I’ll share just one story with you: The patriarch of this family I met doesn’t have any legs and is in a wheelchair. Obviously it is impossible for him to find work. His 2 daughters 12 grandchildren live with him in a two room house pictured here (that Hamish and Terri built for them) and have one single bed – most sleep on the dirt floor. Terri told me that when she first met this family, the two smallest children were literally starving to death since they didn’t have any money for food. She pulled the little guys into her arms and said “these two are alive because of me.”

On Monday Dan and Ruth taught a first aid class to a group of 15 people. Most are either community leaders or are in ministry. They were so thankful for the training and said they learned a lot! You can see the first aid kits that were given to them in the picture.

On Tuesday we did a presentation at a farm school. Farm schools are a lot like what you would picture in America 100 years ago. It is a small one or two room building where grades 0-6 are taught at once by one teacher and grades 7-12 are all taught together in the other room. These classrooms are built on the farm property to educate the children of the workers.

Kristen shared her testimony and Ruth did a short hygiene presentation which brought tons of giggles as she used red paint to demonstrate how germs are spread. J We handed out sandwiches and boiled eggs and juice and then gave each of the kids a small toy. Since the children were on school break, they are not likely to get enough food at home so the sandwiches were a welcomed gift. (Kristen with some of the girls from the school)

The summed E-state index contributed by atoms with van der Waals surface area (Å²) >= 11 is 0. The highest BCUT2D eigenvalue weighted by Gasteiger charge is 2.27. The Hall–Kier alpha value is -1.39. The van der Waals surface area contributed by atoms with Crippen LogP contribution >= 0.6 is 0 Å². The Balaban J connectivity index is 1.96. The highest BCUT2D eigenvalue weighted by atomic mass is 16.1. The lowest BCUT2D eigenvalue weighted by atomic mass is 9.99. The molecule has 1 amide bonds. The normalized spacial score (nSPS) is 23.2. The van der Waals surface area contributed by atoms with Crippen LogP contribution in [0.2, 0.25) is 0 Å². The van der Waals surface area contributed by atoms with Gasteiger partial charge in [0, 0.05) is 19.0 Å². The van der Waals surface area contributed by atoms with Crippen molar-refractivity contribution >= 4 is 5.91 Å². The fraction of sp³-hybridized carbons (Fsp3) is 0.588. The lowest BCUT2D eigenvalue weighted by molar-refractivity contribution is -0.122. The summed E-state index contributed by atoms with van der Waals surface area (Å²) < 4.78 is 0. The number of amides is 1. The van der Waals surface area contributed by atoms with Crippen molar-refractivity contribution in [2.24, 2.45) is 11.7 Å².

Wednesday was “soup kitchen” day. We made hundreds of sandwiches to give away at 3 different locations throughout the day. The first one had around 200 kids, the second around 100, the 3rd around 300-400. There was a short gospel message, lots of singing and then food distribution time. I can’t tell you how much joy it gave us to know that at least the kids will go to bed with a satisfied belly that night. (Ruth is handing out milk)

Terri’s mother experienced a decline in her health while we were staying with them so they returned to Johannesburg to be with her and our ministry days with them were cut a little short. However, as several of us were recovering from flu bugs, a few more days of rest were just what we needed. Please continue to pray for “Mum” that she will experience God’s peace and that they will be able to meet her health needs in the coming days.